Just about the only type of engine that is truly capable of hauling this much metal around is one that offers insane amounts of torque. Rick's F-550 is powered by the venerable 7.3L Power Stroke turbodiesel V-8. This engine, when it was stock, offered 250 hp at 2,600 rpm and 505 lb-ft of torque at 1,600 rpm, when backed by the automatic transmission.That wasn't enough power to satisfy Rick, so he installed a Hypermax turbo with 24 pounds of boost, and a BD Power chip, intake, and custom-built 4-inch down pipe. Behind the engine is a 5-inch stainless-steel MagnaFlow exhaust. As mentioned earlier, Rick was prepared to replace the driveshafts with custom units, so he called on JE Reel, in Pomona, California, to do the job. JE Reel also took care of the heavy-duty U-joints the truck now has. These U-joints have 190-degree pivots. The transmission was given a Mag-Hytec cooler and pan. The frontend uses a Dana 50 with an ARB Air Locker and Warn hubs, and the Sterling 10.5-inch rear was given Precision 4.56 gears and its own Air Locker. Rick added a 5-gallon air tank for the lockers and airbag suspension, and four Optima batteries. Because Rick tows with this truck on a regular basis, he had to fabricate a custom tow hitch.
Rick knew he wanted to give the Ford's body a new look and began modifying the F-550's appearance. He filled the grille with Trenz billet and added a set of APC clear corners to the rear end. The grilleguard bears KC HiLiTES and a 12,000-pound Warn winch. Also, Rick added Bushwacker fender flares, and a SnugTop Expo shell protects the bed. The cab was given a sunroof, and the shell was given an electric ragtop; both were installed at Sunroof Performers, in Los Angeles. Rick bought this truck in Harvest Gold and took it to Merzee's Paint Designs in Santa Fe Springs, California, where it would receive its new look. Jeff Mersey smoothed and painted the door handles and fender flares, and touched up the Harvest Gold hue. Merzees then added marbleized Root Beer Brown tribal flames, outlined by hand with Tangerine Orange pinstripes. Extreme Tint provided the window tinting, and Meguiar's products keep the truck looking perfect.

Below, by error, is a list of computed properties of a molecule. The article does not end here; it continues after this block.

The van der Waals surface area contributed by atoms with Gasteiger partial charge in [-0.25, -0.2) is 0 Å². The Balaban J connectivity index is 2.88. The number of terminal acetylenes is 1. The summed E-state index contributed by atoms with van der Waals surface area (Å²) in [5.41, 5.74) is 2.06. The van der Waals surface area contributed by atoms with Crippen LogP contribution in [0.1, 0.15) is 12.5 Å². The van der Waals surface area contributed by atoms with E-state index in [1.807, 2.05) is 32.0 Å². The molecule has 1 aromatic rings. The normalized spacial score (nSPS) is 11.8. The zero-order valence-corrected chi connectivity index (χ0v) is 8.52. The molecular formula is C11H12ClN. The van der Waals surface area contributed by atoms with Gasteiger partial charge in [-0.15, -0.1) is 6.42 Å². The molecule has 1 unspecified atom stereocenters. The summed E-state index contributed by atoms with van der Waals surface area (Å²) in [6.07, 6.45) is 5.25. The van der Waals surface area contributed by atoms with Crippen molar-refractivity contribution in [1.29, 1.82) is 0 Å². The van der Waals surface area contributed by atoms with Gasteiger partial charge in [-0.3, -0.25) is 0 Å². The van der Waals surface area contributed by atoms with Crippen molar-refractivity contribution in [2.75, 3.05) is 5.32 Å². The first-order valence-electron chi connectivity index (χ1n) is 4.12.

Rick wanted the interior to have style and versatility that would match the body, so he had the cab redone. The seats were given tan Katzkin leather inserts, which matched the tan carpet and headliner. The door panels were filled with three-way Audiobahn speakers, and Elegance Auto Interiors, in Upland, California, wrapped the panels in two-tone imitation leather. An Eclipse AV8132 head unit controls the mobile electronics system, which includes three-way speakers in all doors and eight 12-inch Audiobahn subwoofers. Four of the subs were ported to the cab and four were mounted in a custom enclosure in the bed. Four Audiobahn amps, a total of 1,200 watts, power the speakers, and 7,200 watts of amplifiers power the subwoofers. There are three IconTVs in the Ford: two 6.4-inch units in the front seat headrests and one in the rear-view mirror. There is a PlayStation 2 on board, as well as a VCP. The head unit has its own motorized screen. Rick roughed out the subwoofer enclosure setup, and G&M Stereo, in Ontario, California, helped install the stereo system and completed the enclosure with Plexiglas and fiberglass.
Rick did a lot of the work on this truck himself, but could not have done it without the support of his friends and family. While B.T. Motorsports started out as a hobby, word-of-mouth has caused it to grow into a budding business. Rick takes his truck to numerous shows throughout the country, including monster truck shows, truck jamborees, and SEMA, and has won several awards. Even with the accolades, Rick hasn't stopped working on this truck. Since our photographers captured his Ford on film, Rick has put a new custom hitch in the rear. The new unit was chromed and has a three-link setup. The bed is now full of speakers, with four more Audiobahn 12-inch subs in the back, and six more TVs, ranging in size from 6.4 inches to 15.5 inches, for a total of 10. His eye is on future projects as well. Rick hopes he can make his next project an '04 F-150. After seeing what he can do with this platform, we'd be interested to see his craftsmanship applied to the new pickup.